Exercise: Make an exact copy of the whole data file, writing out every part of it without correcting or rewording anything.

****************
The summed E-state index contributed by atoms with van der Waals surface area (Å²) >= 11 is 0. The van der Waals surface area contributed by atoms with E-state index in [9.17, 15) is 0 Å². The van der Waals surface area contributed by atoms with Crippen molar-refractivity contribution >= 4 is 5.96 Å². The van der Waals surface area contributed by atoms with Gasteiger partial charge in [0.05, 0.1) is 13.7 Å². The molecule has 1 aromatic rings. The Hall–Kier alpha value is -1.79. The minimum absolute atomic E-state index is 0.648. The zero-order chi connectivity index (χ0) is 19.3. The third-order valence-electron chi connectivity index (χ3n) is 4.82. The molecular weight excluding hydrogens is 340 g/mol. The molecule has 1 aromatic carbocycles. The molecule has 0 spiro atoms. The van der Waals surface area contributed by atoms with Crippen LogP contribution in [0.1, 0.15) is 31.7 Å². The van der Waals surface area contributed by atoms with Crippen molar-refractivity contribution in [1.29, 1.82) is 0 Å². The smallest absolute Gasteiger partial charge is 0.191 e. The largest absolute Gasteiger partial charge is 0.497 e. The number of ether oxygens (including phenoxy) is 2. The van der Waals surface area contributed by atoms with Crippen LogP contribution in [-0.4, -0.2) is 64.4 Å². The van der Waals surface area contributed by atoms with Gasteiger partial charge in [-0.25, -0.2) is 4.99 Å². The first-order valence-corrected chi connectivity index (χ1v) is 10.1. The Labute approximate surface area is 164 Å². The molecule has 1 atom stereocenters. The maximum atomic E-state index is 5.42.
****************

The summed E-state index contributed by atoms with van der Waals surface area (Å²) >= 11 is 0. The van der Waals surface area contributed by atoms with E-state index in [9.17, 15) is 0 Å². The van der Waals surface area contributed by atoms with Crippen molar-refractivity contribution >= 4 is 5.96 Å². The van der Waals surface area contributed by atoms with Gasteiger partial charge in [0.05, 0.1) is 13.7 Å². The molecule has 1 aromatic rings. The Hall–Kier alpha value is -1.79. The minimum absolute atomic E-state index is 0.648. The zero-order chi connectivity index (χ0) is 19.3. The third-order valence-electron chi connectivity index (χ3n) is 4.82. The molecular weight excluding hydrogens is 340 g/mol. The molecule has 1 aromatic carbocycles. The molecule has 0 spiro atoms. The van der Waals surface area contributed by atoms with Crippen LogP contribution in [0.1, 0.15) is 31.7 Å². The van der Waals surface area contributed by atoms with Crippen molar-refractivity contribution in [1.29, 1.82) is 0 Å². The smallest absolute Gasteiger partial charge is 0.191 e. The largest absolute Gasteiger partial charge is 0.497 e. The number of ether oxygens (including phenoxy) is 2. The van der Waals surface area contributed by atoms with Crippen LogP contribution in [-0.4, -0.2) is 64.4 Å². The van der Waals surface area contributed by atoms with Gasteiger partial charge in [-0.25, -0.2) is 4.99 Å². The first-order valence-corrected chi connectivity index (χ1v) is 10.1. The Labute approximate surface area is 164 Å². The molecule has 1 atom stereocenters. The maximum atomic E-state index is 5.42.